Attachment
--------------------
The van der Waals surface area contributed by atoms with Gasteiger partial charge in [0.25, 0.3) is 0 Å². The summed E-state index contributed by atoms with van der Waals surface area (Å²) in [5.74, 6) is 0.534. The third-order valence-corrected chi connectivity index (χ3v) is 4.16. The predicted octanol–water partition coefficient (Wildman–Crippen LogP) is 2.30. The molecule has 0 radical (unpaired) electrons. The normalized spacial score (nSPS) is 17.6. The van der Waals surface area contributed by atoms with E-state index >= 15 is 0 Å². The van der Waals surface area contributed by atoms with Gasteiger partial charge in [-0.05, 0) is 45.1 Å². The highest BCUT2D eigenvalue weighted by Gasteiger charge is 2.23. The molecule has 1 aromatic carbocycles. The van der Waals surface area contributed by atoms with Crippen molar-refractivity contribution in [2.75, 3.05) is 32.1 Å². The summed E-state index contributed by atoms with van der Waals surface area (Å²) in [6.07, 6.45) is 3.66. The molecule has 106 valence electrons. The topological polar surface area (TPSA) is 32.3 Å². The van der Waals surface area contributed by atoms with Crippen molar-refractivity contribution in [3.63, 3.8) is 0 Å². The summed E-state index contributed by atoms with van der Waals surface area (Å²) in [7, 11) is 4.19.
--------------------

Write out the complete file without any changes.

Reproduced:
The van der Waals surface area contributed by atoms with Gasteiger partial charge in [0.25, 0.3) is 0 Å². The summed E-state index contributed by atoms with van der Waals surface area (Å²) in [5.74, 6) is 0.534. The third-order valence-corrected chi connectivity index (χ3v) is 4.16. The predicted octanol–water partition coefficient (Wildman–Crippen LogP) is 2.30. The molecule has 0 radical (unpaired) electrons. The normalized spacial score (nSPS) is 17.6. The van der Waals surface area contributed by atoms with E-state index >= 15 is 0 Å². The van der Waals surface area contributed by atoms with Gasteiger partial charge in [-0.05, 0) is 45.1 Å². The highest BCUT2D eigenvalue weighted by Gasteiger charge is 2.23. The molecule has 1 aromatic carbocycles. The van der Waals surface area contributed by atoms with Crippen molar-refractivity contribution in [2.75, 3.05) is 32.1 Å². The summed E-state index contributed by atoms with van der Waals surface area (Å²) in [6.07, 6.45) is 3.66. The molecule has 106 valence electrons. The topological polar surface area (TPSA) is 32.3 Å². The van der Waals surface area contributed by atoms with Crippen molar-refractivity contribution in [3.63, 3.8) is 0 Å². The summed E-state index contributed by atoms with van der Waals surface area (Å²) in [7, 11) is 4.19.